Started the day off feeding the chickens in my work boots and forgot to change into traveling shoes until Jim called out…”Do you want your sandals?” I do drive better in the sandals. The Bobs and Jim will watch the grass grow on the farm as I travel to explore teach and network with fellow fiber enthusiasts.
Day 1 up and off by 6:00 am heading for Lowell, MA to explore the Historical National Park of Textile Mills and the New England Quilt Museum. A nine hour trip according to GPS. But with wind damage reported in Wilkes-Barre, PA I decided to go east into NJ on I78 until there was a back up around Allentown, PA where I took Rt22 on into NJ and finally I80 to 287N over the Newburgh bridge crossing the Hudson and into CT. There is a lot of money being spent on roadwork through the cities of Danbury and Hartford. AND lots of traffic. No rerouting via GPS so in the end 9 hours became 13.
Booked a room at UMass Lowell Inn and Conference Center from an online search of hotels in the area. I am a graduate of UMass Boston so felt an allegiance to the site. Perfect location for my reason to visit. My room overlooks the Pawtucket canal at the waterfalls. Recommend a textile conference at the Inn …. maybe a future ATHA bi-ennial even? Great for touring the park, mills, and history besides location outside of Boston.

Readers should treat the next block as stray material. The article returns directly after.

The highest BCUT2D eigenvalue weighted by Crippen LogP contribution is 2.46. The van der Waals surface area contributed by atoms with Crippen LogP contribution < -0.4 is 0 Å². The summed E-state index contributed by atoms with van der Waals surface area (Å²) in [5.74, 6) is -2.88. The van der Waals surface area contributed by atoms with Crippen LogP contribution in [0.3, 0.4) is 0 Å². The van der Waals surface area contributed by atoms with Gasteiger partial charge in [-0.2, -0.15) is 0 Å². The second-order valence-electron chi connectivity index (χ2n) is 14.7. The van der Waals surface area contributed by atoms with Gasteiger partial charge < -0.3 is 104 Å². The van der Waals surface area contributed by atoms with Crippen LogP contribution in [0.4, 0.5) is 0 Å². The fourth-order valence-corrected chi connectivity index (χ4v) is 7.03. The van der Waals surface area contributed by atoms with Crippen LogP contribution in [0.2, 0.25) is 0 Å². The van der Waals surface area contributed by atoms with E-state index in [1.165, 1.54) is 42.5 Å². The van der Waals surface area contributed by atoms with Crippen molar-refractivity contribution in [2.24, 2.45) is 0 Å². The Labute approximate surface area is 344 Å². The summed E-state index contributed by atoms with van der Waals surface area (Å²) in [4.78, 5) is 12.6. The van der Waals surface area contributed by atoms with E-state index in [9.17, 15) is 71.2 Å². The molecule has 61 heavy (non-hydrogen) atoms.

Walked around some as the sun was setting, plan to get up early and explore. Day 2 report on the two museums.
The Middlesex Mills was the largest woolen mill in Lowell, built in 1831, shutdown one hundred years ago in 1918 and demolished in 1956, the UMass Inn is built on the original site. Another brick building. This time with more than females working and living inside. I wrote a paper in college about the young women recruited to work in the mills and the work laws that evolved from their long hours, low wages, and living away from home. The park experience is something multi-generations should experience together. Take the canal boat, visit the mill, dormitory housing, and visitors center and try to put yourself in the shoes of those workers.